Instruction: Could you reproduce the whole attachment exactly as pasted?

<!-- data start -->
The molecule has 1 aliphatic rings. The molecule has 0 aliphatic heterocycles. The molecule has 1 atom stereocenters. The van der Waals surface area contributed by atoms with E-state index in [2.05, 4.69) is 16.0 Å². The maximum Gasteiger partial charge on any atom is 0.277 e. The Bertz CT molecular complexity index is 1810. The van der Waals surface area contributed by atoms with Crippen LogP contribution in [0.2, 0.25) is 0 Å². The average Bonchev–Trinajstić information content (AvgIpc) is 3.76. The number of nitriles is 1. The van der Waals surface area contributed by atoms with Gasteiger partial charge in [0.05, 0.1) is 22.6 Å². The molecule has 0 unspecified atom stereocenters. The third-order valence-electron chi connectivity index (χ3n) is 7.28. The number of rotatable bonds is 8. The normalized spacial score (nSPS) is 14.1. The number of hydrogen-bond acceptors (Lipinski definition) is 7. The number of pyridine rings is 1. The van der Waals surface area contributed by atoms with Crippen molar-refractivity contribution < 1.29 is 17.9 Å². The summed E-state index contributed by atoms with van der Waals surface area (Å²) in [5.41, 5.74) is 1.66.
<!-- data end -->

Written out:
The molecule has 1 aliphatic rings. The molecule has 0 aliphatic heterocycles. The molecule has 1 atom stereocenters. The van der Waals surface area contributed by atoms with E-state index in [2.05, 4.69) is 16.0 Å². The maximum Gasteiger partial charge on any atom is 0.277 e. The Bertz CT molecular complexity index is 1810. The van der Waals surface area contributed by atoms with Crippen LogP contribution in [0.2, 0.25) is 0 Å². The average Bonchev–Trinajstić information content (AvgIpc) is 3.76. The number of nitriles is 1. The van der Waals surface area contributed by atoms with Gasteiger partial charge in [0.05, 0.1) is 22.6 Å². The molecule has 0 unspecified atom stereocenters. The third-order valence-electron chi connectivity index (χ3n) is 7.28. The number of rotatable bonds is 8. The normalized spacial score (nSPS) is 14.1. The number of hydrogen-bond acceptors (Lipinski definition) is 7. The number of pyridine rings is 1. The van der Waals surface area contributed by atoms with Crippen molar-refractivity contribution < 1.29 is 17.9 Å². The summed E-state index contributed by atoms with van der Waals surface area (Å²) in [5.41, 5.74) is 1.66.